The Other Face Of France – Beyond Les Landes

Hossegor and Biarritz are world-renowned surfing destinations, from the machine-like tubes of La Gravière to the massive peak at Guéthary. As well as hosting a stop on the ASP (Association of Surfing Professionals) world tour, Hossegor in particular is visited by countless thousands of travelling surfers every summer and autumn, in search of the French surfing dream. But limiting a surf trip to this area of France alone would mean missing out on thousands of miles of coastline, from Brittany in the north down through Vendée and Charentes further south.

Quiberon - Brittany

Quiberon - Brittany

© 2017 - Sa3k

Just a short hop by ferry from the British Isles, Brittany offers a famously diverse coastline to Atlantic swells. There are fewer pine trees and ruler-straight golden beaches, but to many surfers the variety of the coastline will be the appeal. Because Brittany is a less obvious surfing destination, many of the cars and vans that come to France by ferry every year simply bypass the region and head south straight away. To say they are missing out would be an understatement.

To Cornish surfers or those well versed with West Cornwall, Brittany will feel like a home away from home, though there many differences in geography, culture and waves. The far western tip bears obvious resemblance to a Cornwall of the past. Surfing the small-swell beachbreak Baie Des Trépasses at the tip of the peninsula is a raw experience, but magic infests the whole region. Winding roads connect charming villages, with plenty of wild countryside (not to mention teeming wave potential) in between. Plenty of free-camping opportunities exist, making a ferry journey an ideal option for the budget traveller. If you can't afford the restaurants and are cooking in the van, ingredients from French supermarkets can be cheap and pleasant when washed down with a cup of red wine.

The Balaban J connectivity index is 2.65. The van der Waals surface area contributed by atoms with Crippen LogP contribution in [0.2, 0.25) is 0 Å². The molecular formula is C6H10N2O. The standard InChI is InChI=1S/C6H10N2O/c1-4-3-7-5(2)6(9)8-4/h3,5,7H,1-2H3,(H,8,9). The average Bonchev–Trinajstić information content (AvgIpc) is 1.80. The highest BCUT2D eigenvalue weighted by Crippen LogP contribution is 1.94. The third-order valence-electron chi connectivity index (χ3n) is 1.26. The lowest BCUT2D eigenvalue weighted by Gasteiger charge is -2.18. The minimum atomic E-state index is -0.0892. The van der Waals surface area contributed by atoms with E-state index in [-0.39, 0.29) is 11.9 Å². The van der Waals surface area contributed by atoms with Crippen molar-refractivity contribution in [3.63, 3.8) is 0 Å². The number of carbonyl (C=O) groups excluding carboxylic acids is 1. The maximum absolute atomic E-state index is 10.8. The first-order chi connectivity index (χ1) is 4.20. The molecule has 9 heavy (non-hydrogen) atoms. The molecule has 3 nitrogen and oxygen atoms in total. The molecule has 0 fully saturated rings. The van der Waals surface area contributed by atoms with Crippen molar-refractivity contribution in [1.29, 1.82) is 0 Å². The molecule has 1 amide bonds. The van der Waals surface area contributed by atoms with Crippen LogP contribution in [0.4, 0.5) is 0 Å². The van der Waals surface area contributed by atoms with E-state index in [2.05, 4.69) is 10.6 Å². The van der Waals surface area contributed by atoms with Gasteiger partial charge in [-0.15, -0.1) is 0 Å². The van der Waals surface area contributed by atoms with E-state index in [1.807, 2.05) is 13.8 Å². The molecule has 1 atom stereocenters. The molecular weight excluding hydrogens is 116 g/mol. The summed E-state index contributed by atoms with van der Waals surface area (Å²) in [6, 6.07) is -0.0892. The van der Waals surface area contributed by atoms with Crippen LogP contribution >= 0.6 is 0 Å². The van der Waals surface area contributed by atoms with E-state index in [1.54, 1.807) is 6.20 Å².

Although Hossegor almost guarantees early-morning barrels and late-afternoon glass-off perfection, the waves of Brittany are steeped in mystery and can offer a surprising level of challenge and quality. Considering surfers can leave southern England and be surfing the Brittany coast just a few hours later, in their own vehicle and with a minimum of hassle, the waves here can pack a surprising punch as many surfers accustomed to Cornwall could attest to. If you find yourself surprised and out of your league just a few hours from home, you wouldn't be the first. Like any coastline of nooks and crannies, Brittany hides many secrets. An 800-mile coast with huge tides, innumerable bays and coves, rocks and islands means that whatever the Atlantic is doing, some spots will almost always offer waves. Gaping barrels and freight-train walls are more commonly associated with Hossegor and surrounds, but they do happen up north too.

The channel coast sometimes breaks, although more commonly in big winter storms. Although Normandy is not a renowned surf destination of itself, spots such as Yport and Etretat can turn on the quality for those passing through. The North Brittany coast is very tidal, and although there are known gems, it remains a place of vague directions and undisclosed potential. The stunning Crozon peninsula boasts natural greenery, free-camping opportunities, and a host of setups exposed to the Atlantic. South Brittany includes highlights such as La Torche and the thick beachbreaks around Quiberon. Beside the named spots, countless unmarked waves peel off, and looking outside the guidebooks can yield unexpected rewards.